Color is also a three-dimensional problem in its ability to create space, as demonstrated by the seemingly concave cells of Swain’s grid. His other two works in the show, “Untitled, 3-15-8/17-15-5/29-15-7” (2011) and “Untitled, 3-23-6/13-23-7/27-23-7” (2012), constitute an abrupt departure from “Untitled, 8 x 12 – Green,” in that each painting is composed of three colors laid down in camouflage-like, free-floating brushstrokes ranging from sinuous, overlapping curls to buzzing clusters of tiny dabs.
Because the colors he uses in these “brushstroke paintings,” as he terms them, are of equivalent intensity, they appear to advance in front of the surface or recede behind it, depending on which one you fix in your focus. At the same time, the progression from large strokes to small — in both canvases the marks diminish in size as they squeeze into the bottom left corner — creates a perspectival illusion that clashes with the insistent two-dimensionality of the color patterns, further ramping up the surface tension.
A similar surface tension, created by very different means and to a very different effect, pervades the paintings of Gabriele Evertz, which are composed of thin vertical bands and narrow, tapered bars contained within a horizontal format. In a review of the group exhibition Breaking Pattern at Minus Space, I described Evertz’s “Grays and Metallics (Aedicula), The Black Room Series” (2014) as:
[…] a series of vertical stripes arranged in what appear to be two layers, one achromatic, with varying shades of gray, white and black acrylic, and the other chromatic, in gold, silver and brass-colored metallic paint. The dark-to-light-to-dark progression of the acrylic stripes become an illusionistic grille, as the metallic paint, laid out in thin lines, floats on top.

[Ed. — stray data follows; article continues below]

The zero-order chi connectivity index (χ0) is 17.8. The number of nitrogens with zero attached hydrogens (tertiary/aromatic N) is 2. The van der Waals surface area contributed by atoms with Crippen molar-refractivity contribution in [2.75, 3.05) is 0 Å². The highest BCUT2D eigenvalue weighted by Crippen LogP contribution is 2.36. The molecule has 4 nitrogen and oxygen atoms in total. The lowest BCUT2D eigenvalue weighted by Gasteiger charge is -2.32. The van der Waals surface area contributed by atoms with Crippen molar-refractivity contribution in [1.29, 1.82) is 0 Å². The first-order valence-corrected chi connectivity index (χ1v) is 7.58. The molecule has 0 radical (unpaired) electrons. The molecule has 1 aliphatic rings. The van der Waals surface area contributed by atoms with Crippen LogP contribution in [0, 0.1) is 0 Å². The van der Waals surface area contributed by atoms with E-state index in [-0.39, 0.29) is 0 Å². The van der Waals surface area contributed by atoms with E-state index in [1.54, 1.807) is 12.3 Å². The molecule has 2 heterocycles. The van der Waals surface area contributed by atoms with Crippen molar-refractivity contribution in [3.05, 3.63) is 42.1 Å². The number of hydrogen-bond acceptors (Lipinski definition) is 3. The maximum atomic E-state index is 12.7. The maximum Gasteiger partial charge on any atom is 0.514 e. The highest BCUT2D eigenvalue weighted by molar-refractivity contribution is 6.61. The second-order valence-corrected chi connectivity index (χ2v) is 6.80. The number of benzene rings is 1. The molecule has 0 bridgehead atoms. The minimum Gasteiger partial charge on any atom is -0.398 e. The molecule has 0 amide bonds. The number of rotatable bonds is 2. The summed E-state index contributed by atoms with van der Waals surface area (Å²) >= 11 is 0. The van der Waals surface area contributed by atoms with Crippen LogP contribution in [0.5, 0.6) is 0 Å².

There are three paintings by Evertz here, and one of them, “Messenger” (2012), like “Grays and Metallics (Aedicula),” includes an achromatic layer of tapered bars, but instead of brass, silver, and gold, the thin vertical bands are shades of magenta, deep yellow, soft blue, bright green, orange, and violet. In a shift toward illusionism, a curtain seems to have been drawn across the left third of the painting, plunging the achromatic substrate as well as the brightly colored bands into deep shadow, leaving you to wonder whether the messenger of the picture’s title brings good tidings or ill.
With the more recent “Clearing / Lichtung” and “WhiteLight” (both 2017), as the titles imply, that curtain has been parted. The blacks and darker shades of gray have been pushed to the sides, leaving the whites and light grays of the substrate glimmering in the center. The thin metallic bands have returned, along with sober (but not somber) color counterparts — earth tones and navy blues — with the occasional pink or chartreuse thrown in like a dash of chili powder.
Curator Birmingham has written a catalogue essay in which she compares the work of the three painters to examples out of Western art history. In Evertz’s case, the connection is more direct: the artist specifically based “Clearing / Lichtung” and “WhiteLight” on an unusually Rococo painting by Anthony van Dyck in the National Gallery of Art, Washington, DC — “The Virgin as Intercessor” (1628/1629). The silvery white gown worn by the Virgin, who occupies the center of Van Dyck’s vertical canvas, has been dematerialized into Evertz’s glowing central shaft. As Birmingham notes, the composition’s “ratio of lights to darks [in Evertz’s versions] creates a kind of aperture that makes the gray fall away and allows the light to come forward, appearing even brighter, more expansive, and more luminous.”